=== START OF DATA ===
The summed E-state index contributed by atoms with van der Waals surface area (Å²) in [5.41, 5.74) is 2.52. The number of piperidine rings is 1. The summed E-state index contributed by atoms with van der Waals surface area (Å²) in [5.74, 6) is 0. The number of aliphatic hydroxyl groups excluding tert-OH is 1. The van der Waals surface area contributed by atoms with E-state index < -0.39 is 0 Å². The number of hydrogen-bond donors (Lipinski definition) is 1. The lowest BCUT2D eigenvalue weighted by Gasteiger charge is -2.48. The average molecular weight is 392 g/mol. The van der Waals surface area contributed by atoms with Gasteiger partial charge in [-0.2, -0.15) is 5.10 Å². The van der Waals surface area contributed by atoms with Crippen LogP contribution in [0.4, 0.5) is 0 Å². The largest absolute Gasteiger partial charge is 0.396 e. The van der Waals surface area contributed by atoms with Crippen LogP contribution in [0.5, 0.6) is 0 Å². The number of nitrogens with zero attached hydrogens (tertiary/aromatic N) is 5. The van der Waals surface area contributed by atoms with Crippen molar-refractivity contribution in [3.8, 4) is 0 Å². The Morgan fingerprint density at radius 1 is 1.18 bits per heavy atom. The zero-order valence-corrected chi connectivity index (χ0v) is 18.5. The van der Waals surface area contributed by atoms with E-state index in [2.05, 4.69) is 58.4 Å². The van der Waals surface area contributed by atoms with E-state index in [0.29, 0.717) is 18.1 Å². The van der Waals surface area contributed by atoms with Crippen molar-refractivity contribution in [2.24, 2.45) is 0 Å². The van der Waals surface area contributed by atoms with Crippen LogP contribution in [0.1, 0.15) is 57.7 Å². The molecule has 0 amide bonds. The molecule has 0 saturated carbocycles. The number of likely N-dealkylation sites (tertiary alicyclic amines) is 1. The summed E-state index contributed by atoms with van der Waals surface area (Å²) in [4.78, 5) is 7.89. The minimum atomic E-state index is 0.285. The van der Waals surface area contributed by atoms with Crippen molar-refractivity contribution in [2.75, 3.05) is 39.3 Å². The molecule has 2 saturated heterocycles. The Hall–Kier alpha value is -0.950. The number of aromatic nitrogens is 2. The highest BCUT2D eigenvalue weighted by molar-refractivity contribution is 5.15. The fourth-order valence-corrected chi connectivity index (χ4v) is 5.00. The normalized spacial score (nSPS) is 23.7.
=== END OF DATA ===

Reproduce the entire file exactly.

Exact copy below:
The summed E-state index contributed by atoms with van der Waals surface area (Å²) in [5.41, 5.74) is 2.52. The number of piperidine rings is 1. The summed E-state index contributed by atoms with van der Waals surface area (Å²) in [5.74, 6) is 0. The number of aliphatic hydroxyl groups excluding tert-OH is 1. The van der Waals surface area contributed by atoms with E-state index < -0.39 is 0 Å². The number of hydrogen-bond donors (Lipinski definition) is 1. The lowest BCUT2D eigenvalue weighted by Gasteiger charge is -2.48. The average molecular weight is 392 g/mol. The van der Waals surface area contributed by atoms with Gasteiger partial charge in [-0.2, -0.15) is 5.10 Å². The van der Waals surface area contributed by atoms with Crippen LogP contribution in [0.4, 0.5) is 0 Å². The largest absolute Gasteiger partial charge is 0.396 e. The van der Waals surface area contributed by atoms with Crippen LogP contribution in [0.5, 0.6) is 0 Å². The number of nitrogens with zero attached hydrogens (tertiary/aromatic N) is 5. The van der Waals surface area contributed by atoms with Crippen molar-refractivity contribution in [3.8, 4) is 0 Å². The Morgan fingerprint density at radius 1 is 1.18 bits per heavy atom. The zero-order valence-corrected chi connectivity index (χ0v) is 18.5. The van der Waals surface area contributed by atoms with E-state index in [2.05, 4.69) is 58.4 Å². The van der Waals surface area contributed by atoms with E-state index in [0.29, 0.717) is 18.1 Å². The van der Waals surface area contributed by atoms with Crippen molar-refractivity contribution in [2.24, 2.45) is 0 Å². The van der Waals surface area contributed by atoms with Crippen LogP contribution in [0.1, 0.15) is 57.7 Å². The molecule has 0 amide bonds. The molecule has 0 saturated carbocycles. The number of likely N-dealkylation sites (tertiary alicyclic amines) is 1. The summed E-state index contributed by atoms with van der Waals surface area (Å²) in [4.78, 5) is 7.89. The minimum atomic E-state index is 0.285. The van der Waals surface area contributed by atoms with Crippen molar-refractivity contribution in [2.75, 3.05) is 39.3 Å². The molecule has 2 saturated heterocycles. The Hall–Kier alpha value is -0.950. The number of aromatic nitrogens is 2. The highest BCUT2D eigenvalue weighted by molar-refractivity contribution is 5.15. The fourth-order valence-corrected chi connectivity index (χ4v) is 5.00. The normalized spacial score (nSPS) is 23.7.